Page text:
The Department of Psychiatry & Behavioral Sciences at the University of Minnesota offers one fully integrated — Child & Adolescent Psychiatry — and four other fellowship programs.

Statements and Values

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Antiracism Statement

The Department of Psychiatry & Behavioral Sciences condemns racism, discrimination, and oppression in all forms. We affirm that racism and oppression are public health crises with serious mental health consequences for the communities we serve.

We affirm the Joint Statement on Antiracism put forth by the Association for Academic Psychiatry that condemns the long history of structural racism in our institutions. As psychiatrists and educators, we pledge to take the lead in educating ourselves and others to address these issues head-on.

We commit to listen to and promote Black, Indigenous and People of Color. We also commit to amplify their calls for change. Our work is guided by the following principles:

  • Amplify the voices of those most directly affected by racism and oppression to restore justice. Racism and oppression are not their responsibility to solve; the responsibility to dismantle racism falls on those who have benefited from it.
  • Ensure a just, equitable, and inclusive educational, clinical, and research environment. Our Diversity and Inclusion Committee’s mission statement and ongoing initiatives address diversity in all forms as the path to excellence in each of our mission areas.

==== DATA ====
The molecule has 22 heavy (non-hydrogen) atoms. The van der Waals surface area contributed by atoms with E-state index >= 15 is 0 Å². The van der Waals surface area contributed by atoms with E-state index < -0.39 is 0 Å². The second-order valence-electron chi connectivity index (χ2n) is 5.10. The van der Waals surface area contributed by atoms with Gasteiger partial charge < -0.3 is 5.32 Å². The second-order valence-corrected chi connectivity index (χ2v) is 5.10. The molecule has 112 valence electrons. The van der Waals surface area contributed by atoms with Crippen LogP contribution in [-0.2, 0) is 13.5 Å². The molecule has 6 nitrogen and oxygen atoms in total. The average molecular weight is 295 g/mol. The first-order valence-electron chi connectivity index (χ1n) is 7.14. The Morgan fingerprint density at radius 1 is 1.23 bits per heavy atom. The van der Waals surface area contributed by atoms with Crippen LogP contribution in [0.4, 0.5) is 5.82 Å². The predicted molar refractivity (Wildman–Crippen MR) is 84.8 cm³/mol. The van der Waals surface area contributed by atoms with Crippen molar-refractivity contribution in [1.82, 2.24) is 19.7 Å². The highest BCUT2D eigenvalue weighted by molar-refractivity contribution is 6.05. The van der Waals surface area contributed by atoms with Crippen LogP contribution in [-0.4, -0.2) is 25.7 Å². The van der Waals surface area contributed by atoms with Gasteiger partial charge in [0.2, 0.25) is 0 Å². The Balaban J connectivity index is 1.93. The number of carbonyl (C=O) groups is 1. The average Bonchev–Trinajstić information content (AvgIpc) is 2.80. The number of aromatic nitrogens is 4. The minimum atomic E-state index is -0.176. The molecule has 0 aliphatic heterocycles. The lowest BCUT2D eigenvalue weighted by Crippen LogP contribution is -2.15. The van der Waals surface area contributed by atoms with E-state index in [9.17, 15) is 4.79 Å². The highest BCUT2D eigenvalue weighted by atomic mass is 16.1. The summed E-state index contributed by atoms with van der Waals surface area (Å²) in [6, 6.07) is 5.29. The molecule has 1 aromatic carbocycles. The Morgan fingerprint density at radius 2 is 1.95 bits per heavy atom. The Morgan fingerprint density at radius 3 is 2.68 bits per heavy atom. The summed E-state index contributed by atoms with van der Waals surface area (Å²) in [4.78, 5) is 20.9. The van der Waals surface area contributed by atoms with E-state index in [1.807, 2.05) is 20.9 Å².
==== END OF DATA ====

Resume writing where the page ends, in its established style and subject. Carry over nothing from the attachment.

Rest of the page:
• Take all needed steps to identify and dismantle unjust and inequitable systems, as individuals and collectively. This includes systems of white supremacy – a political or socioeconomic system in which white people benefit from a structural advantage (privilege) over other ethnic groups – on both a collective and individual level, as well as other forms of oppression and discrimination within our medical school, our university, and society at large.

In line with these departmental principles, the UMN Psychiatry and Behavioral Sciences Education Council commits to the following actions:

  • Lead and engage in national conversations on racial justice and the dismantlement of systems of white supremacy in Psychiatry and Behavioral Sciences based on what we have learned by listening to Black, Indigenous, and people of color in Minnesota and around the world. 
  • Affirm and broadcast widely our anti-racism statement and action steps.